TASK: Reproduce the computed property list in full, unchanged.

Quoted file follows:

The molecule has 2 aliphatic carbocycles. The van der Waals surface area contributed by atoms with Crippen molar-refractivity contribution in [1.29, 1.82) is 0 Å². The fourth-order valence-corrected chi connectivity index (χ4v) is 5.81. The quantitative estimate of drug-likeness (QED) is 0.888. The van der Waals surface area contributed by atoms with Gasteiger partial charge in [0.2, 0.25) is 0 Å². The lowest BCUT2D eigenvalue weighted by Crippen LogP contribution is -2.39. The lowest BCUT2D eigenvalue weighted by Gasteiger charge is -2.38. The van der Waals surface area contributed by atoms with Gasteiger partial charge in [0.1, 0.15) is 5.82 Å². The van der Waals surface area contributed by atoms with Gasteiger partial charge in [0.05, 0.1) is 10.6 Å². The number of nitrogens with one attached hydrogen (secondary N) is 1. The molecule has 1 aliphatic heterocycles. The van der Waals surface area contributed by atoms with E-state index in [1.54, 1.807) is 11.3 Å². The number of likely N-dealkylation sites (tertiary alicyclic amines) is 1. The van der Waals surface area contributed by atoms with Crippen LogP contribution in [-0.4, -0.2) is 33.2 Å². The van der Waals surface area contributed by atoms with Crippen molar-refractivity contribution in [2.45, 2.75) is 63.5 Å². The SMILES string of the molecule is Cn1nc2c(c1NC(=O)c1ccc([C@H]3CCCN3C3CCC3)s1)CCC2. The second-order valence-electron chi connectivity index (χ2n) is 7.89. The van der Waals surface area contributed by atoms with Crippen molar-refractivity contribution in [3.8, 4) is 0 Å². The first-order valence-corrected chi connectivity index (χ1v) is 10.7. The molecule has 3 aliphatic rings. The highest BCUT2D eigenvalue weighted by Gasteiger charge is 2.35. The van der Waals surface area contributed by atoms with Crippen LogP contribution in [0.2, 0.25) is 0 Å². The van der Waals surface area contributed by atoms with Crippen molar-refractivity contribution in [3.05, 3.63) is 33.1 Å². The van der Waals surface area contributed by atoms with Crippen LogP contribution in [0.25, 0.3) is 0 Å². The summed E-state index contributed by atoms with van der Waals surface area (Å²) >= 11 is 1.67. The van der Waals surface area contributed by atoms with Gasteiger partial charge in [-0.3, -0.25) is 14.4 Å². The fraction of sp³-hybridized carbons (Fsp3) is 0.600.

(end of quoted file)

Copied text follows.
The molecule has 2 aliphatic carbocycles. The van der Waals surface area contributed by atoms with Crippen molar-refractivity contribution in [1.29, 1.82) is 0 Å². The fourth-order valence-corrected chi connectivity index (χ4v) is 5.81. The quantitative estimate of drug-likeness (QED) is 0.888. The van der Waals surface area contributed by atoms with Gasteiger partial charge in [0.2, 0.25) is 0 Å². The lowest BCUT2D eigenvalue weighted by Crippen LogP contribution is -2.39. The lowest BCUT2D eigenvalue weighted by Gasteiger charge is -2.38. The van der Waals surface area contributed by atoms with Gasteiger partial charge in [0.1, 0.15) is 5.82 Å². The van der Waals surface area contributed by atoms with Gasteiger partial charge in [0.05, 0.1) is 10.6 Å². The number of nitrogens with one attached hydrogen (secondary N) is 1. The molecule has 1 aliphatic heterocycles. The van der Waals surface area contributed by atoms with E-state index in [1.54, 1.807) is 11.3 Å². The number of likely N-dealkylation sites (tertiary alicyclic amines) is 1. The van der Waals surface area contributed by atoms with Crippen LogP contribution in [-0.4, -0.2) is 33.2 Å². The van der Waals surface area contributed by atoms with Crippen molar-refractivity contribution in [2.45, 2.75) is 63.5 Å². The SMILES string of the molecule is Cn1nc2c(c1NC(=O)c1ccc([C@H]3CCCN3C3CCC3)s1)CCC2. The second-order valence-electron chi connectivity index (χ2n) is 7.89. The van der Waals surface area contributed by atoms with Crippen molar-refractivity contribution in [3.8, 4) is 0 Å². The first-order valence-corrected chi connectivity index (χ1v) is 10.7. The molecule has 3 aliphatic rings. The highest BCUT2D eigenvalue weighted by Gasteiger charge is 2.35. The van der Waals surface area contributed by atoms with Crippen LogP contribution in [0.2, 0.25) is 0 Å². The van der Waals surface area contributed by atoms with Crippen molar-refractivity contribution in [3.05, 3.63) is 33.1 Å². The van der Waals surface area contributed by atoms with Crippen LogP contribution in [0.25, 0.3) is 0 Å². The summed E-state index contributed by atoms with van der Waals surface area (Å²) >= 11 is 1.67. The van der Waals surface area contributed by atoms with Gasteiger partial charge in [-0.3, -0.25) is 14.4 Å². The fraction of sp³-hybridized carbons (Fsp3) is 0.600.